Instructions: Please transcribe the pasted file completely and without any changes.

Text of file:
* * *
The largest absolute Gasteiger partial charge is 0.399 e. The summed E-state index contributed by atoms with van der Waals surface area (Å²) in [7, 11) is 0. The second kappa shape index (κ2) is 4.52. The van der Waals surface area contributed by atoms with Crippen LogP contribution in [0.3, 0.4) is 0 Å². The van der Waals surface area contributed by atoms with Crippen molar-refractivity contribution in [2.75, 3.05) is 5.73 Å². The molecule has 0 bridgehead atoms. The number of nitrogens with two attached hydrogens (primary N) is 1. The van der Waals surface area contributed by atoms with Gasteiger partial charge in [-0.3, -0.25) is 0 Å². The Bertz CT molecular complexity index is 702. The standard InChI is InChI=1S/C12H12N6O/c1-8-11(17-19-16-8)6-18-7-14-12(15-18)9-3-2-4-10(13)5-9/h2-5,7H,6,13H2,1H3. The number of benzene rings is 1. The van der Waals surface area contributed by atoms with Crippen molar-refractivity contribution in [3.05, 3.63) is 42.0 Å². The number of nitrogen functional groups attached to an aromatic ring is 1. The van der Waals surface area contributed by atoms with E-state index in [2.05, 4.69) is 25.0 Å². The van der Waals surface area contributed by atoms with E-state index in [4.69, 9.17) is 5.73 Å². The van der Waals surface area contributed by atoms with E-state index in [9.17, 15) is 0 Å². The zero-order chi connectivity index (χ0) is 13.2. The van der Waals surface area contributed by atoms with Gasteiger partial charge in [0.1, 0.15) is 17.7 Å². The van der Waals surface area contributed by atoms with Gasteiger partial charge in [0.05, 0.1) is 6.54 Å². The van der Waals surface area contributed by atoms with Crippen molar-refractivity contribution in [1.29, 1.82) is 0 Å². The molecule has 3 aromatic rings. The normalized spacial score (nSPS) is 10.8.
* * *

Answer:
The largest absolute Gasteiger partial charge is 0.399 e. The summed E-state index contributed by atoms with van der Waals surface area (Å²) in [7, 11) is 0. The second kappa shape index (κ2) is 4.52. The van der Waals surface area contributed by atoms with Crippen LogP contribution in [0.3, 0.4) is 0 Å². The van der Waals surface area contributed by atoms with Crippen molar-refractivity contribution in [2.75, 3.05) is 5.73 Å². The molecule has 0 bridgehead atoms. The number of nitrogens with two attached hydrogens (primary N) is 1. The van der Waals surface area contributed by atoms with Gasteiger partial charge in [-0.3, -0.25) is 0 Å². The Bertz CT molecular complexity index is 702. The standard InChI is InChI=1S/C12H12N6O/c1-8-11(17-19-16-8)6-18-7-14-12(15-18)9-3-2-4-10(13)5-9/h2-5,7H,6,13H2,1H3. The number of benzene rings is 1. The van der Waals surface area contributed by atoms with Crippen molar-refractivity contribution in [3.05, 3.63) is 42.0 Å². The number of nitrogen functional groups attached to an aromatic ring is 1. The van der Waals surface area contributed by atoms with E-state index in [2.05, 4.69) is 25.0 Å². The van der Waals surface area contributed by atoms with E-state index in [4.69, 9.17) is 5.73 Å². The van der Waals surface area contributed by atoms with E-state index in [9.17, 15) is 0 Å². The zero-order chi connectivity index (χ0) is 13.2. The van der Waals surface area contributed by atoms with Gasteiger partial charge in [0.1, 0.15) is 17.7 Å². The van der Waals surface area contributed by atoms with Gasteiger partial charge in [0.05, 0.1) is 6.54 Å². The van der Waals surface area contributed by atoms with Crippen molar-refractivity contribution in [1.29, 1.82) is 0 Å². The molecule has 3 aromatic rings. The normalized spacial score (nSPS) is 10.8.